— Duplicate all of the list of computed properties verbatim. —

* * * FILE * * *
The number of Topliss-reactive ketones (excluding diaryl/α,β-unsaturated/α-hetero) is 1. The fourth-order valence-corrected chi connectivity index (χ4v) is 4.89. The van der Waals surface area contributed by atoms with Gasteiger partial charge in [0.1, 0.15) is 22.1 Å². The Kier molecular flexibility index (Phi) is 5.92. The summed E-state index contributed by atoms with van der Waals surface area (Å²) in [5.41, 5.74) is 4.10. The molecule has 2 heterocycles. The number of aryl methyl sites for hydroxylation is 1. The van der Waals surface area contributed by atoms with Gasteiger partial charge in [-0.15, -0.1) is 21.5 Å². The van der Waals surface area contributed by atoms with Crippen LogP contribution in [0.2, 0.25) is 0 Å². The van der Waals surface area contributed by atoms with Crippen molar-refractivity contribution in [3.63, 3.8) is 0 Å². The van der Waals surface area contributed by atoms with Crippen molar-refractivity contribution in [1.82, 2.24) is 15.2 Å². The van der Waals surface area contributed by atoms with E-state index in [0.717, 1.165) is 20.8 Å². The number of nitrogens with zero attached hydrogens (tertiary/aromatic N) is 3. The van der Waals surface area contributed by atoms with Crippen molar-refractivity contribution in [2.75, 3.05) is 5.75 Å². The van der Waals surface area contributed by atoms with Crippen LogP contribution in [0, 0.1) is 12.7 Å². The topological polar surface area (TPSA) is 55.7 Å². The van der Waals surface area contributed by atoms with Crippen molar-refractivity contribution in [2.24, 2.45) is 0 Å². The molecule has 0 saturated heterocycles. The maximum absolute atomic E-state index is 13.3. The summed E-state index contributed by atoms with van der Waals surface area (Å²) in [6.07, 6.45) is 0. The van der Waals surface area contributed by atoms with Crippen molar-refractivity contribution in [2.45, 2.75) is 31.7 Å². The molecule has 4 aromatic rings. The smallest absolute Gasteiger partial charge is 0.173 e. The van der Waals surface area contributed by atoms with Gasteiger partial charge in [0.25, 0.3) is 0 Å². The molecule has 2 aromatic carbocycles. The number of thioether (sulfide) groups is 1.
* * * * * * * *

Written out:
The number of Topliss-reactive ketones (excluding diaryl/α,β-unsaturated/α-hetero) is 1. The fourth-order valence-corrected chi connectivity index (χ4v) is 4.89. The van der Waals surface area contributed by atoms with Gasteiger partial charge in [0.1, 0.15) is 22.1 Å². The Kier molecular flexibility index (Phi) is 5.92. The summed E-state index contributed by atoms with van der Waals surface area (Å²) in [5.41, 5.74) is 4.10. The molecule has 2 heterocycles. The number of aryl methyl sites for hydroxylation is 1. The van der Waals surface area contributed by atoms with Gasteiger partial charge in [-0.15, -0.1) is 21.5 Å². The van der Waals surface area contributed by atoms with Crippen LogP contribution in [0.2, 0.25) is 0 Å². The van der Waals surface area contributed by atoms with Crippen molar-refractivity contribution in [3.63, 3.8) is 0 Å². The van der Waals surface area contributed by atoms with Crippen molar-refractivity contribution in [1.82, 2.24) is 15.2 Å². The van der Waals surface area contributed by atoms with E-state index in [0.717, 1.165) is 20.8 Å². The number of nitrogens with zero attached hydrogens (tertiary/aromatic N) is 3. The van der Waals surface area contributed by atoms with Crippen molar-refractivity contribution in [2.75, 3.05) is 5.75 Å². The van der Waals surface area contributed by atoms with Crippen LogP contribution in [0, 0.1) is 12.7 Å². The topological polar surface area (TPSA) is 55.7 Å². The van der Waals surface area contributed by atoms with Crippen molar-refractivity contribution in [2.24, 2.45) is 0 Å². The molecule has 0 saturated heterocycles. The maximum absolute atomic E-state index is 13.3. The summed E-state index contributed by atoms with van der Waals surface area (Å²) in [6.07, 6.45) is 0. The van der Waals surface area contributed by atoms with Crippen molar-refractivity contribution in [2.45, 2.75) is 31.7 Å². The molecule has 4 aromatic rings. The smallest absolute Gasteiger partial charge is 0.173 e. The van der Waals surface area contributed by atoms with Gasteiger partial charge in [0.25, 0.3) is 0 Å². The molecule has 2 aromatic carbocycles. The number of thioether (sulfide) groups is 1.